window.onload = function() {
  if (window.performance && window.performance.timing) {
    var ntStats = getPerfStats();
    _gaq.push(["_trackEvent", "Navigation Timing", "DNS", undefined, ntStats.dns, true]);
    _gaq.push(["_trackEvent", "Navigation Timing", "Connect", undefined, ntStats.connect, true]);
    _gaq.push(["_trackEvent", "Navigation Timing", "TTFB", undefined, ntStats.ttfb, true]);
    _gaq.push(["_trackEvent", "Navigation Timing", "BasePage", undefined, ntStats.basePage, true]);
    _gaq.push(["_trackEvent", "Navigation Timing", "FrontEnd", undefined, ntStats.frontEnd, true]);

The code above fires five events to transmit our five performance measurements. We are waiting until the load event to ensure we get a valid measurement of the front end time. If we weren’t concerned with front end performance, we could fire the events at any point during page load. The final true parameter in each call is important to ensure the events don’t get misinterpreted by Google Analytics as user interactions, which would skew bounce rate calculations.

For more information see the Google Analytics Event Tracking Guide.

Reporting on performance in Google Analytics

Now that we’ve collected our Navigation Timing data in Google Analytics, it’s time to run some reports. Log into Google Analytics and click ContentEventsTop Events. Click on Navigation Timing under the Event Category list and GA will display a table showing the number of measurements and average value for each of our five performance dimensions. This view will also let you plot the average value of any of the five dimensions over time.

Example Google Analytics Report
Example Google Analytics Report


This approach has the advantage of being quick to set up using freely available tools and techniques. But as with most things that are fast and cheap, it has a few shortcomings:

Lack of browser coverage. Navigation Timing isn’t yet available in Safari (desktop or mobile) and obviously won’t be available in legacy versions of browsers that will be around for some time to come. Testing with a subset of browsers is probably fine for measuring conditions before the page starts getting parsed, but when you begin looking at front end performance the lack of data from certain browsers has a bigger impact.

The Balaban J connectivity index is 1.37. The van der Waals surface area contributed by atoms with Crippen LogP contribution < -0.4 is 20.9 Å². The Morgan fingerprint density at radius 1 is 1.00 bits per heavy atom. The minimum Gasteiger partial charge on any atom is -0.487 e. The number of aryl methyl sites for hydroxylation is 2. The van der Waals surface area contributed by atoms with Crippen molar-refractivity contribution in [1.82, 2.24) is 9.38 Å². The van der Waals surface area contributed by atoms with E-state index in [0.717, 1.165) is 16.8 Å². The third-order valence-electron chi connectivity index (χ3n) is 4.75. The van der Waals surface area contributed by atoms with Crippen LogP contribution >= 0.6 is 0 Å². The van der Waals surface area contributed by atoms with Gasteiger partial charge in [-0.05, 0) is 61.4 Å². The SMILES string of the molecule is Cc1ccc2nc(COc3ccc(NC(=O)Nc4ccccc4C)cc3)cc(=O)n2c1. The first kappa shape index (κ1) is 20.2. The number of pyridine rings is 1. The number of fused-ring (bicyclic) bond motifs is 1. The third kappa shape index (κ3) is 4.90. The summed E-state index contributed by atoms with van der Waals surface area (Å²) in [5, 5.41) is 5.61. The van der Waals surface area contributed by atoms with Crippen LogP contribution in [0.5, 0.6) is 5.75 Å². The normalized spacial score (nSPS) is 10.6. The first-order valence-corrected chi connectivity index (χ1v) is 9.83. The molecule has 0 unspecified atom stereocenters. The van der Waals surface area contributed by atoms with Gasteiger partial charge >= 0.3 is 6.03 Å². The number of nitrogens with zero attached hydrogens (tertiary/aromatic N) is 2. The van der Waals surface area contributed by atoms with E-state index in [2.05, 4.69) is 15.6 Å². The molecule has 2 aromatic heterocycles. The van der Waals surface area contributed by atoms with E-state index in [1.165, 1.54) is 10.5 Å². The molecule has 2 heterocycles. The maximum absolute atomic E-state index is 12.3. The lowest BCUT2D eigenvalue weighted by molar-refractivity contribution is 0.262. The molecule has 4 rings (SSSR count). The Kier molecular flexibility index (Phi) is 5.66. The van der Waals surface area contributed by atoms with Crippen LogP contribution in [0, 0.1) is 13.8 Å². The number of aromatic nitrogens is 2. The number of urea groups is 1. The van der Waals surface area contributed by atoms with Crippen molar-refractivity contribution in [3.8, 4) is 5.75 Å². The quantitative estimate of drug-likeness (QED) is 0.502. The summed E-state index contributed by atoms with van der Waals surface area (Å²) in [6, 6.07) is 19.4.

No object level data. Synthetic monitoring still rules the roost here. The W3C Resource Timing specification promises to provide object level data from real users in the future, but as of this writing it isn’t available in any popular browsers.

Limited to the capabilities of the Google Analytics reporting system. With Google Analytics, you have to take what you’re given. You can generate and plot averages of measurements, but you won’t get percentiles, degradation alerts, or many other features you are accustomed to seeing from performance monitoring tools.

Final thoughts

Now that Navigation Timing is available in the top three browsers, everyone should have some form of real user monitoring in their performance tool box. The approach outlined above isn’t perfect but it gives you a basic level of coverage at no cost and minimal effort.

My company, Log Normal, is building a premium real user monitoring solution that aims to give you the best possible insight into real user performance. If you’re interested in learning more, head over to our web site and request a beta invitation.